In September 2020, Governor Gavin Newsom signed into law Assembly Bill 1788, which prohibits almost all uses of second-generation anticoagulant rodenticides (SGARs) statewide. Rodenticide products containing brodifacoum, bromadiolone, difenacoum, or difethialone have been restricted materials in California since 2014. They are only available for use by licensed pest control applicators.
The new restrictions are intended to reduce potential poisoning of nontarget wildlife. According to the text of the bill, scientific research and state studies have found rodenticides in over 75 percent of animals tested. From 2014 through 2018, the Department of Fish and Wildlife found SGARs...
Starting August 1, 2020, all pesticides containing the active ingredient carbaryl will be designated as restricted materials in California, except for baits labeled only for agricultural use.
Once this regulation goes into effect, only licensed pesticide dealers can sell restricted carbaryl products and only licensed pesticide applicators will be allowed to purchase and use pesticides containing carbaryl.
After August 1, 2020 it will be unlawful to possess or use carbaryl products without an appropriate pesticide applicator license and permit. This includes home gardeners and maintenance gardeners (if they are not licensed to apply pesticides). There will not be a sell-through period for existing...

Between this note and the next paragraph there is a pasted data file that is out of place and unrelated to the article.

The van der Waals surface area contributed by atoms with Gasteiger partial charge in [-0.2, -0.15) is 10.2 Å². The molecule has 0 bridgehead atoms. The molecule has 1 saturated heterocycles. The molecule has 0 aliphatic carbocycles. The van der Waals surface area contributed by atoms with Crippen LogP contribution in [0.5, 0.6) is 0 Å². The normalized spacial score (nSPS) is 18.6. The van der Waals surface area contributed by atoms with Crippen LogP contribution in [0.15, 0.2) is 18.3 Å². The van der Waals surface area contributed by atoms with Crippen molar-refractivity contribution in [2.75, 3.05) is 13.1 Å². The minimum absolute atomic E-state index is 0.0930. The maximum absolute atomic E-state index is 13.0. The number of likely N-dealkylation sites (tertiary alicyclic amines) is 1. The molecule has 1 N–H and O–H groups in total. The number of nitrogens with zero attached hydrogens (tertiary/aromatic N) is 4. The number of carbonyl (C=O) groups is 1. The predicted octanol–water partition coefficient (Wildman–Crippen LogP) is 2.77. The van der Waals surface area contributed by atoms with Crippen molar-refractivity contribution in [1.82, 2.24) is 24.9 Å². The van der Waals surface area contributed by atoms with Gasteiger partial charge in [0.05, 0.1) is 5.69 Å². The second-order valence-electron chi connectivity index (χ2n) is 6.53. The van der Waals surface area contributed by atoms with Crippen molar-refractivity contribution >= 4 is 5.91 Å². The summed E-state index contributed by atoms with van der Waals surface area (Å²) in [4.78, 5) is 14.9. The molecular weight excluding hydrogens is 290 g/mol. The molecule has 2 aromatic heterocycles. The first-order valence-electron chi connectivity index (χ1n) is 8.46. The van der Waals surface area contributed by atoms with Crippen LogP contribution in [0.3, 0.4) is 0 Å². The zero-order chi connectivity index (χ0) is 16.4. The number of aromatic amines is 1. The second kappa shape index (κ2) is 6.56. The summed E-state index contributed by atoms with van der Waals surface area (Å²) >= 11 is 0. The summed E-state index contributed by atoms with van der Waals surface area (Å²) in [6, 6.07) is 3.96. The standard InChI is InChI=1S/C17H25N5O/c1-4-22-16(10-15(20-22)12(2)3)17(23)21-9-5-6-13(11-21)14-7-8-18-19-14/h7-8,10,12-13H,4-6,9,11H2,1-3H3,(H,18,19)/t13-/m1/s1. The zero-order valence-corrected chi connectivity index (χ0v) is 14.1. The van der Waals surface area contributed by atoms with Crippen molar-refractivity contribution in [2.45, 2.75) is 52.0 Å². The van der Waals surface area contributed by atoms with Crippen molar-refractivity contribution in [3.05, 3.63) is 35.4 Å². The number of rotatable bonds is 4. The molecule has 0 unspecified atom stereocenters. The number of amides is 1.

- Author: Lisa Estridge
- Posted by: Elaine Lander
Do you work at or service a school or multiple schools? If so, the California Department of Pesticide Regulation (DPR) is seeking your input about the Healthy Schools Act. Feedback from stakeholders—school district staff, child care providers, parents, teachers, and pest management professionals—is being collected throughout 2019 by DPR.
What is the Healthy Schools Act?
When pesticides are used at schools and child care centers in California, the Healthy Schools Act defines requirements for school and child care center staff, pest management professionals, and DPR. The law was originally passed by the California...
- Author: Cheryl Reynolds
Spring is in full swing and summer is right around the corner. If you work in agricultural, turf, landscape, or structural settings, you are probably at your busiest. If you handle pesticides as part of your work, you most likely wear some sort of personal protective equipment (PPE). However, do you know if you are wearing the right type for the job that you do? Wearing the appropriate PPE, taking it off the right way, and correctly cleaning it prevents unnecessary pesticide exposure to yourself and others.
Learn the steps so you don't expose your family members or those around you to pesticide residues by viewing a brand new online course on Proper Selection, Use, and Removal of Personal Protective Equipment from the...
With Halloween again upon us, what better time to unearth a few true horror stories of reported pesticide accidents from DPR and county agricultural commissioners' records?
These recent tales illustrate the perils of misusing or carelessly handling pesticides. Sadly, they were all avoidable.
The point of sharing them is not to embarrass anyone, but, rather, to educate people. As such, DPR is withholding names and some other details that could identify the people involved.
Hopefully, sharing these true horror stories can prevent future injuries or even deaths.
DON'T STORE PESTICIDES NEAR KIDS!
Every year, county agricultural commissioners, who handle enforcement of state...